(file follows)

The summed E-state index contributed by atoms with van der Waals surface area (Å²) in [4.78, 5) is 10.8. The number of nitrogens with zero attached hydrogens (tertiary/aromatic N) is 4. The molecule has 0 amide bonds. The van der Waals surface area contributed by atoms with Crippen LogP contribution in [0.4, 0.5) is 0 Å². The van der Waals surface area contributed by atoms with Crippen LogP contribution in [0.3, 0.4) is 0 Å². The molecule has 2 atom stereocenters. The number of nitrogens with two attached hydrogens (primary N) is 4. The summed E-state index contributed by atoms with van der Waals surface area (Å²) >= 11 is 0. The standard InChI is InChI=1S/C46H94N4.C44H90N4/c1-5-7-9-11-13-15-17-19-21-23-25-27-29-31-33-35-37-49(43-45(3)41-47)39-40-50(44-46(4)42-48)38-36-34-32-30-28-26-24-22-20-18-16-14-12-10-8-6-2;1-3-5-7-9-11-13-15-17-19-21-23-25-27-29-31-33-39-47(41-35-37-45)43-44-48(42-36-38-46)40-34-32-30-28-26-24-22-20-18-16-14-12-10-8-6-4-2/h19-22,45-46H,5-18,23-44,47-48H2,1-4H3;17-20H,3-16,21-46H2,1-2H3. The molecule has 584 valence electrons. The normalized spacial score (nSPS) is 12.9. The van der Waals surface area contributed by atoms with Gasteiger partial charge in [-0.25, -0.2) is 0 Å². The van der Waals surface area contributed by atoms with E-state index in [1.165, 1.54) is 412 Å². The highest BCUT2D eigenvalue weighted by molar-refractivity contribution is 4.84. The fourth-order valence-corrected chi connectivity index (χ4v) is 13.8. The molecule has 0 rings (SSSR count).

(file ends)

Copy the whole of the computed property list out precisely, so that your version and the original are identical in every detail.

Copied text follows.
The summed E-state index contributed by atoms with van der Waals surface area (Å²) in [4.78, 5) is 10.8. The number of nitrogens with zero attached hydrogens (tertiary/aromatic N) is 4. The molecule has 0 amide bonds. The van der Waals surface area contributed by atoms with Crippen LogP contribution in [0.4, 0.5) is 0 Å². The van der Waals surface area contributed by atoms with Crippen LogP contribution in [0.3, 0.4) is 0 Å². The molecule has 2 atom stereocenters. The number of nitrogens with two attached hydrogens (primary N) is 4. The summed E-state index contributed by atoms with van der Waals surface area (Å²) >= 11 is 0. The standard InChI is InChI=1S/C46H94N4.C44H90N4/c1-5-7-9-11-13-15-17-19-21-23-25-27-29-31-33-35-37-49(43-45(3)41-47)39-40-50(44-46(4)42-48)38-36-34-32-30-28-26-24-22-20-18-16-14-12-10-8-6-2;1-3-5-7-9-11-13-15-17-19-21-23-25-27-29-31-33-39-47(41-35-37-45)43-44-48(42-36-38-46)40-34-32-30-28-26-24-22-20-18-16-14-12-10-8-6-4-2/h19-22,45-46H,5-18,23-44,47-48H2,1-4H3;17-20H,3-16,21-46H2,1-2H3. The molecule has 584 valence electrons. The normalized spacial score (nSPS) is 12.9. The van der Waals surface area contributed by atoms with Gasteiger partial charge in [-0.25, -0.2) is 0 Å². The van der Waals surface area contributed by atoms with E-state index in [1.165, 1.54) is 412 Å². The highest BCUT2D eigenvalue weighted by molar-refractivity contribution is 4.84. The fourth-order valence-corrected chi connectivity index (χ4v) is 13.8. The molecule has 0 rings (SSSR count).